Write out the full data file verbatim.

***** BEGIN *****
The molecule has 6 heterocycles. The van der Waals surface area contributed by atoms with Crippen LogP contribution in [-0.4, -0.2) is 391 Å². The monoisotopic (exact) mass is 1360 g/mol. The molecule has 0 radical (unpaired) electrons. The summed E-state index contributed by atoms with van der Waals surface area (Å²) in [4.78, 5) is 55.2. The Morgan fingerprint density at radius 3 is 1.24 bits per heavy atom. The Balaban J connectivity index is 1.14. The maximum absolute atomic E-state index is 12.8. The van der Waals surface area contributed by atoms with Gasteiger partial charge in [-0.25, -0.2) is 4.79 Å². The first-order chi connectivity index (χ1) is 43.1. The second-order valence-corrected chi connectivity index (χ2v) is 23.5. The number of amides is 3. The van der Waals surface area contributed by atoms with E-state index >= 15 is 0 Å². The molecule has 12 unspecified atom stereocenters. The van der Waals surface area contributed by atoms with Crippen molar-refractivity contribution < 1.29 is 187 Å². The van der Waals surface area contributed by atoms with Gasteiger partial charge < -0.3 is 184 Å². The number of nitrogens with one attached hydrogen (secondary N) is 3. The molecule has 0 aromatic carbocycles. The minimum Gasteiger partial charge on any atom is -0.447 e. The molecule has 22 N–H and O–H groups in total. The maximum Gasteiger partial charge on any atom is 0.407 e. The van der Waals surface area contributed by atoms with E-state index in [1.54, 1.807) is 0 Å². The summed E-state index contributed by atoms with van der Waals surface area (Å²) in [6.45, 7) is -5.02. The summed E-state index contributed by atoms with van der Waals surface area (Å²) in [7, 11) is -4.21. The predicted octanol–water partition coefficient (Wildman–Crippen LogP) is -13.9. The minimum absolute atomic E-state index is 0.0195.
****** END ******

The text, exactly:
The molecule has 6 heterocycles. The van der Waals surface area contributed by atoms with Crippen LogP contribution in [-0.4, -0.2) is 391 Å². The monoisotopic (exact) mass is 1360 g/mol. The molecule has 0 radical (unpaired) electrons. The summed E-state index contributed by atoms with van der Waals surface area (Å²) in [4.78, 5) is 55.2. The Morgan fingerprint density at radius 3 is 1.24 bits per heavy atom. The Balaban J connectivity index is 1.14. The maximum absolute atomic E-state index is 12.8. The van der Waals surface area contributed by atoms with Gasteiger partial charge in [-0.25, -0.2) is 4.79 Å². The first-order chi connectivity index (χ1) is 43.1. The second-order valence-corrected chi connectivity index (χ2v) is 23.5. The number of amides is 3. The van der Waals surface area contributed by atoms with E-state index >= 15 is 0 Å². The molecule has 12 unspecified atom stereocenters. The van der Waals surface area contributed by atoms with Crippen molar-refractivity contribution < 1.29 is 187 Å². The van der Waals surface area contributed by atoms with Gasteiger partial charge < -0.3 is 184 Å². The number of nitrogens with one attached hydrogen (secondary N) is 3. The molecule has 0 aromatic carbocycles. The minimum Gasteiger partial charge on any atom is -0.447 e. The molecule has 22 N–H and O–H groups in total. The maximum Gasteiger partial charge on any atom is 0.407 e. The van der Waals surface area contributed by atoms with E-state index in [1.54, 1.807) is 0 Å². The summed E-state index contributed by atoms with van der Waals surface area (Å²) in [6.45, 7) is -5.02. The summed E-state index contributed by atoms with van der Waals surface area (Å²) in [7, 11) is -4.21. The predicted octanol–water partition coefficient (Wildman–Crippen LogP) is -13.9. The minimum absolute atomic E-state index is 0.0195.